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Posts tagged video

"If I Made a Commercial for Trader Joe's," by Carl Willat :: via Boing Boing
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Video: Inside Carsten Höller's The Double Club | Culture | guardian.co.uk, 24 November 2008 :: via Anansi Chronicles, thanks Abena!
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From "Hell yes, go trombones," by Alex Ross, The Rest Is Noise, 11 January 2009
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Andy:
from "Becoming Screen Literate," by Kevin Kelly, NYTimes.com, 23 November 2008

The overthrow of the book would have happened long ago but for the great user asymmetry inherent in all media. It is easier to read a book than to write one; easier to listen to a song than to compose one; easier to attend a play than to produce one. But movies in particular suffer from this user asymmetry. The intensely collaborative work needed to coddle chemically treated film and paste together its strips into movies meant that it was vastly easier to watch a movie than to make one. A Hollywood blockbuster can take a million person-hours to produce and only two hours to consume. But now, cheap and universal tools of creation (megapixel phone cameras, Photoshop, iMovie) are quickly reducing the effort needed to create moving images. To the utter bafflement of the experts who confidently claimed that viewers would never rise from their reclining passivity, tens of millions of people have in recent years spent uncountable hours making movies of their own design. Having a ready and reachable audience of potential millions helps, as does the choice of multiple modes in which to create. Because of new consumer gadgets, community training, peer encouragement and fiendishly clever software, the ease of making video now approaches the ease of writing.

This is not how Hollywood makes films, of course. A blockbuster film is a gigantic creature custom-built by hand. Like a Siberian tiger, it demands our attention — but it is also very rare. In 2007, 600 feature films were released in the United States, or about 1,200 hours of moving images. As a percentage of the hundreds of millions of hours of moving images produced annually today, 1,200 hours is tiny. It is a rounding error.

We tend to think the tiger represents the animal kingdom, but in truth, a grasshopper is a truer statistical example of an animal. The handcrafted Hollywood film won’t go away, but if we want to see the future of motion pictures, we need to study the swarming food chain below — YouTube, indie films, TV serials and insect-scale lip-sync mashups — and not just the tiny apex of tigers. The bottom is where the action is, and where screen literacy originates.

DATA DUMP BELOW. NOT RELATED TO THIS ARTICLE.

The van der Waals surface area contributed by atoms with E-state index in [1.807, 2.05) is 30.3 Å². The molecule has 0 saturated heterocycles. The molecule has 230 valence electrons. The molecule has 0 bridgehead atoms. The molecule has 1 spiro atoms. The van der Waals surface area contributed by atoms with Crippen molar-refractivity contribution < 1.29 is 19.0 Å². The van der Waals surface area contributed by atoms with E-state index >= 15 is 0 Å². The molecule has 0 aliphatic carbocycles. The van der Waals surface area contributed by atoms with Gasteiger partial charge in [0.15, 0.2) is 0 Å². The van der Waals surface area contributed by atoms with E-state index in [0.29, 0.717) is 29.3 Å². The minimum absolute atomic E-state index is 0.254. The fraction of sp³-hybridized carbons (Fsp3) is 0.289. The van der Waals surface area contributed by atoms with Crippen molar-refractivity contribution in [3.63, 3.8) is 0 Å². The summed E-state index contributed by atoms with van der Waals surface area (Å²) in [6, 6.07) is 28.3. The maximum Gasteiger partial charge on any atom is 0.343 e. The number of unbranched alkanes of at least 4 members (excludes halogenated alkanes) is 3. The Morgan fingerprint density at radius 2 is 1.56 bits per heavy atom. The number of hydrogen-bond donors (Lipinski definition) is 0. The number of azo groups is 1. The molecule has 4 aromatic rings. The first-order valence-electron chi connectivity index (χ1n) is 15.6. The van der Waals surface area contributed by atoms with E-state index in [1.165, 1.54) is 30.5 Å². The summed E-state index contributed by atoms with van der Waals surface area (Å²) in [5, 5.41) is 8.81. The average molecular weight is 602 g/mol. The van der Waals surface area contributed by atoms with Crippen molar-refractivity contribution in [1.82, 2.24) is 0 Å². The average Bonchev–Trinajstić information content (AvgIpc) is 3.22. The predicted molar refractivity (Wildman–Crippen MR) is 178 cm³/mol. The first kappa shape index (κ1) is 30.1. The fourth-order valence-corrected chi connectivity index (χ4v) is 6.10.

excerpt This old webcam
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JU: Now there are certainly many people who will feel that these methods they get paid to practice are proprietary knowledge they wouldn’t want to reveal. My argument is that in a lot of cases, by demonstrating expertise you’ll attract more work than you lose, and that it’ll often be more interesting and rewarding work. What’s your experience?

JL: Both of those ideas do play strongly in the building trades. It’s a real tradition to keep secrets. Going back hundreds and hundreds of years, with the guild systems, there were ways to control the sharing of that kind of knowledge. And it’s still the case. Not every plasterer who can do those decorative Ionic capitals wants everybody to know exactly how they do it. But they do want everybody to know that it can be done.

You’re right, this is how artisans can do good marketing — by letting people know what is involved, by showing some of these methods, and they don’t have to give up all their secrets in order to do that. But you can help people to understand that it’s not just a machine spitting out product, it’s people making stuff with their minds and their hands and their hearts.

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a kottke.org post, 29 October 2008

The goal of the creators of The Big Chart, The Counter-Intuitive Comparison Institute of North America (CICINA), is to find the single best thing in the world through an NCAA basketball tournament-style bracketing system. This video explains their plans.

“Is the Bilbao Guggenheim better than McDonald’s french fries?Are penguins better than Miracle Grow? Can anything beat heated seats on a cold November day?”

(via design observer)

from "Globes," a segment on the Discovery Channel's How It's Made :: via kottke.org
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Animation by Chris Ware, the intro to "The Cameraman," This American Life, Season One, Episode Four
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"Mera Juta Hai Japani," from the film Shri 420, performed and directed by Raj Kapoor, music by Shankar-Jaikishan, playback singing by Mukesh
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Promo for "This American Life with Ira Glass," 5 April 2007
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"City of Immigrants" by Steve Earle with Forro in the Dark, YouTube
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"Ear to the Ground" (1982), featuring David Van Tieghem, directed by John Sanborn and Kit Fitzgerald :: via Boing Boing
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KRCW's Morning Becomes Eclectic
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via Boing Boing
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Look, Think, Stay Alive, by Jimmy Gathu, 1993 :: via Africanhiphop.com
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The Colbert Report
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